Paleo Diet and Lifestyle for Heart Health

Heart disease is at the top of the list when it comes to fatal non-communicable illness. In fact, cardiovascular disease (which includes coronary heart disease, hypertensive heart disease, and stroke) is our number-one global killer with approximately 810,000 deaths annually in North America alone. These numbers are particularly bothersome when one considers that heart disease is rooted in many diet and lifestyle factors we have control over.

Unfortunately, the advice coming from governments in the form of their respective dietary guidelines and various other health sources seems conflicting, and people are left confused as to what helps and what hurts their cardiovascular health. 

As with most things regarding human physiology and nutrition, there is no simple one phrase answer. We are each genetically individual and unique, bearing our own personal set of genetic risks. Some people may be more prone to heart disease than others due to family history, lifestyle, and other variables. Other people will have lower risk of cardiovascular events, but may still be concerned about eating for cardiovascular health and longevity.

The principles of the Paleo diet and a Paleo-based lifestyle are heart-healthy, especially due to the emphasis on a variety of vegetables and protective fats, like salmon and sardines and the encouragement of movement, community, sleep and sunshine. Recent research has indicated that saturated fat is not damaging to the heart as was once suspected, but rather, processed carbohydrates and refined sweeteners are more to blame. A well formulated Paleo diet (one based on whole, minimally processed food choices) naturally eliminates many of the catalysts for cardiovascular issues. Even within these guidelines, there are specific foods that can offer some great benefits for the heart and the cardiovascular system.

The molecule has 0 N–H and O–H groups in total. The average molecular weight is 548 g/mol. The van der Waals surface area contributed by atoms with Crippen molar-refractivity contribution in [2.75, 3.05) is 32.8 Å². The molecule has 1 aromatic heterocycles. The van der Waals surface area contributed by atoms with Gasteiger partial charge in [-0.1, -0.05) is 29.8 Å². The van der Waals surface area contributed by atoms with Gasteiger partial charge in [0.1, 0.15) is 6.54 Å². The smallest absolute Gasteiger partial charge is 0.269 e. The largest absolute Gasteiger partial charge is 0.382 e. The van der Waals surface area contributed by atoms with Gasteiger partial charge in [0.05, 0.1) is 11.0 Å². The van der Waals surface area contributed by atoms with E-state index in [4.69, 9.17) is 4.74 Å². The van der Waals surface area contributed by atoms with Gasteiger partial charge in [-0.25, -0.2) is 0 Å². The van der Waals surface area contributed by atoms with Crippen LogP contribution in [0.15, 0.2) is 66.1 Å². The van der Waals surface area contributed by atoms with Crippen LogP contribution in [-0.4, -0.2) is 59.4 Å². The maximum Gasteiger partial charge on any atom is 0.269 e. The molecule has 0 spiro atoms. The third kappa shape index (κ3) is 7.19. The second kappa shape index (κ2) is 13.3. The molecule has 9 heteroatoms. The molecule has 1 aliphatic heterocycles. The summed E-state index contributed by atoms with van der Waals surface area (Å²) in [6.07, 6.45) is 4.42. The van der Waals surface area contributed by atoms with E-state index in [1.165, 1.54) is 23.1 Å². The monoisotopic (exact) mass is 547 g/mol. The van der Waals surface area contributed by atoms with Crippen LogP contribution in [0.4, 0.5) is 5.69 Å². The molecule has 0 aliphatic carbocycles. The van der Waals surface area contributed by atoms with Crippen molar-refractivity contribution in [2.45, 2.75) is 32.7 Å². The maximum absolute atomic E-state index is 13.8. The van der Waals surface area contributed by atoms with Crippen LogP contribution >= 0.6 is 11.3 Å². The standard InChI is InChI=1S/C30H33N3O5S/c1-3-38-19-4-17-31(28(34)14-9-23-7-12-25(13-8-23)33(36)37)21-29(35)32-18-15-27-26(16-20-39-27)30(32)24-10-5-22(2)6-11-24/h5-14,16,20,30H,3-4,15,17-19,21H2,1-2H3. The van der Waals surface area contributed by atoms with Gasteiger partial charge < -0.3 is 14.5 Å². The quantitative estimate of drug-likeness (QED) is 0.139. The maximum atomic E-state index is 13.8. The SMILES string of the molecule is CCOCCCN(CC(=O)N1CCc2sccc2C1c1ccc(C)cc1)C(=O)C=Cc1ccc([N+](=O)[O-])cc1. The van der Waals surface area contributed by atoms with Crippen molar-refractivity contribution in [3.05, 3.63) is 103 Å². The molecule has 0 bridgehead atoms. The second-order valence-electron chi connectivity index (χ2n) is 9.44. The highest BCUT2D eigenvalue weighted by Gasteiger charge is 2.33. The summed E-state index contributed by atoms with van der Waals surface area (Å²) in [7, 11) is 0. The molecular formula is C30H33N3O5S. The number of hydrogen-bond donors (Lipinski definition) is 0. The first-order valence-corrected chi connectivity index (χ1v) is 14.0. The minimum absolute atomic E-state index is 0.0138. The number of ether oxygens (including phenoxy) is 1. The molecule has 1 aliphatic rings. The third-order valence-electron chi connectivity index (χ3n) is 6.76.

What should you eat so that your heart stays healthy?


These fat-filled fruits are already a Paleo favorite. They are rich in heart-healthy monounsaturated fats along with numerous vitamins and minerals that help keep the cardiovascular system strong, namely vitamin K (aids in proper blood clotting), magnesium (promotes muscle relaxation and electrolyte balance), and potassium (helps to regulate blood pressure). Consumption of ½ – 1½ avocados a day may help to maintain normal serum total cholesterol. More evidence that good fats are good for you in every way.

Brussels sprouts

Nutrients in Brussels sprouts help to lower systemic inflammation and reduce arterial plaque buildup, along with improving blood vessel function.


Blueberries are rich in anthocyanins and flavonoids which are antioxidants that can decrease blood pressure and dilate blood vessels reducing the risk of cardiovascular disease.


High in flavonoids that are linked with a reduced rate of ischemic stroke caused by blood clots, and rich in vitamin C which has been associated with lower risk of heart disease, like atherosclerosis, adding more citrus to your diet can boost your heart health. Furthermore, adding citrus to your dark leafy greens will almost quadruple the amount of iron you absorb.

Dark Chocolate

In humans, foods like cacoa which are high in flavonols counteract lipid peroxidation and, therefore, lower blood plasma levels and support heart health. When consuming ensure to choose a product that is as close to the whole food, 100% cacao as you can find!

Extra Virgin Olive Oil

EVOO may help lower your risk of heart disease by improving related risk factors. High quality Extra Virgin Olive oil is rich in monounsaturated fats which have been found to lower your total cholesterol and low-density lipoprotein cholesterol levels. Promote your heart health by upping your intake of this delicious fat in favor of relying too heavily on nuts.

Green Tea

Researchers estimate the rate of cardiac arrest decreases with consumption of three cups of green tea per day. Catechins, the major polyphenolic compounds in green tea, exert vascular protective effects through multiple mechanisms, including anti-oxidative, anti-hypertensive, anti-inflammatory and lipid lowering effects.